Gold producers often seek to protect themselves against variation in their earnings by hedging future production. This can be done through forward transactions or options, but either way the result is that the gold supply is effectively brought forward through a sale by the counterparty to the forward/option contract. This is because the counterparty to the producers' transactions will need to cover their position in the market, which is typically done by borrowing gold (usually from central banks) and selling it into the market. According to industry sources, producer hedging and the use of gold loans are estimated to have resulted in about 750 tonnes of accelerated supply to the gold market since the start of 1996.
Over the past couple of years, speculators have also used short sales of gold to obtain low cost funds to invest in other assets – for example, by shorting gold (borrowing it and selling it in the spot market), market participants have been able to obtain US dollars at between 1 and 2 per cent, well below the rate of return available on US assets. Selling gold short has therefore been an alternative to the ‘yen-carry’ trade which saw market participants fund investments in various markets by borrowing yen (at almost zero cost due to the low interest rates in Japan) and selling it for other currencies, mostly US dollars. Although short-sellers ran the risk of a rise in the gold price, this risk had been judged to be low in a climate of generally negative sentiment towards gold.
Much of this activity takes place in over-the-counter markets, rather than on exchanges, so figures are difficult to come by. The only indication of the scale of speculative short-selling on these markets comes from statistics on the gold lending market, which short-sellers must use to fund their sales. Since the beginning of 1996, gold loans to speculators are estimated to have increased by about 350 tonnes.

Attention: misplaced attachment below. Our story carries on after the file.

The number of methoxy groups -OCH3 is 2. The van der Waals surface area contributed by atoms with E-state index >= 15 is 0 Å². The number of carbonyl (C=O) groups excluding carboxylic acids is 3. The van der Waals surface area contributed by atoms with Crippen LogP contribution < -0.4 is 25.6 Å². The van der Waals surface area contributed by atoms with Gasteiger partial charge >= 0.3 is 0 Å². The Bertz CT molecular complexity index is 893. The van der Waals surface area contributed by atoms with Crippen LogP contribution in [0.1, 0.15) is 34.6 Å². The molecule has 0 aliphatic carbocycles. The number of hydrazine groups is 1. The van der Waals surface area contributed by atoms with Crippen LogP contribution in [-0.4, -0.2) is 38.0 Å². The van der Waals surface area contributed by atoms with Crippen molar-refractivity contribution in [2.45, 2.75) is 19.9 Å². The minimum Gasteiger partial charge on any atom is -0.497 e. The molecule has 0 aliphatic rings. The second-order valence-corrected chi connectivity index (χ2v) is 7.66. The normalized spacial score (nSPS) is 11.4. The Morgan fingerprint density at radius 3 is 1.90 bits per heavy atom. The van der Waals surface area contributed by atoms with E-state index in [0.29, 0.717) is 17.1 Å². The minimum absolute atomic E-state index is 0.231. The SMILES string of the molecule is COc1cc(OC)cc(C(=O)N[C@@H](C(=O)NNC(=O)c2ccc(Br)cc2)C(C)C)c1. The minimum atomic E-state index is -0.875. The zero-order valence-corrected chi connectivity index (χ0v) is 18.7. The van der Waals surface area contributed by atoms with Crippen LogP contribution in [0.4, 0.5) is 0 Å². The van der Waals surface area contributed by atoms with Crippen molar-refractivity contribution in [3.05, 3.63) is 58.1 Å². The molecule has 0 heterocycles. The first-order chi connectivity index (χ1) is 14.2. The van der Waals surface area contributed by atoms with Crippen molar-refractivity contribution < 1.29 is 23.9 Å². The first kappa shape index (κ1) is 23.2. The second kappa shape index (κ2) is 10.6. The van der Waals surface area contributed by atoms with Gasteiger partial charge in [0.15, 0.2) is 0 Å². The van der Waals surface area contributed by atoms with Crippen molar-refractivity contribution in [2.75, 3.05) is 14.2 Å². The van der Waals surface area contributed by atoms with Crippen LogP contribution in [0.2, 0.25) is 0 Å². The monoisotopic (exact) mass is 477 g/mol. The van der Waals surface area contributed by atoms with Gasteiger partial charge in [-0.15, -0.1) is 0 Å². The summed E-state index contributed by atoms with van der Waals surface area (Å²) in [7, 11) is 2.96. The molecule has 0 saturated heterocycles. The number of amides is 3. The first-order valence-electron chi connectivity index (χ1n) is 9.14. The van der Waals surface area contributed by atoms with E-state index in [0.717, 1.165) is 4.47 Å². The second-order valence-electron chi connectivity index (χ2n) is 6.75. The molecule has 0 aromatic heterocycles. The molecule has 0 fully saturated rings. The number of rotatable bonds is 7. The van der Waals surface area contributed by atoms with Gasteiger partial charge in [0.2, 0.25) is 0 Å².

With 25 per cent of all above ground gold stocks held by central banks, any increase in demand for borrowed gold by short-sellers has been easily met by an increase in central bank lending. Whereas in most markets an increase in short-selling puts pressure on the lending market and pushes up the interest rate at which short-sellers can borrow the underlying stock, the ready supply of gold loans from central banks seeking to earn some return on their gold holdings has, until recently, helped to keep lease rates low, generally in the range of 1–2 per cent (Graph B3).
In late September, a group of 15 European central banks (including the Bank of England) announced that:
- They would not sell any gold beyond already decided sales for five years. Such sales were said to be 2,000 tonnes, of which the Bank of England accounts for about 400 tonnes and the Swiss National Bank 1,300 tonnes.
- Sales already decided would be co-ordinated and spread over 5 years so that the amount sold in any one year would not exceed 400 tonnes.
- Gold lending would not be increased.
This caused an important structural change in the gold market. The prospect of reduced central bank sales removed the downward pressure on the gold price, while the proposed cap on gold lending pushed up lease rates. Both factors worked to make the ‘gold-carry’ trade unattractive. As such, the announcement led to extensive buying as speculators rushed to cover short positions. There was also some unwinding of hedges by producers. Lease rates spiked to almost 10 per cent before settling around 2–3 per cent, and the price of gold rose to as high as US$340 per ounce, before falling back under US$300 per ounce.
Domestic Financial Markets
Market interest rates
Short-term market interest rates have increased in recent months, first almost in a mechanical reaction to the tightening of US monetary policy – with markets anticipating that Australia would quickly follow its lead – and then as the market saw a more general case emerging for a tightening of monetary policy in Australia. The yield on 90-day bank bills had risen to 5.40 per cent in early November, 0.65 of a percentage point above the previous cash rate target of 4.75 per cent. With the tightening of monetary policy involving a rise in the cash rate of 0.25 of a percentage point, there was little further increase in bill yields. The yield on 180-day bills was 5.60 per cent (Graph 29).
In addition to expectations about monetary policy, liquidity concerns of banks related to Y2K may have influenced the pattern of short-term interest rates in recent months. In most countries, a ‘spike’ has been evident for much of 1999 in expectations about the level of interest rates around the turn of the year. The ‘spike’ in expectations about Australian short-term interest rates is relatively small compared with those evident in other countries, reflecting a high degree of confidence among banks in Australia that liquidity needs have been well provided for.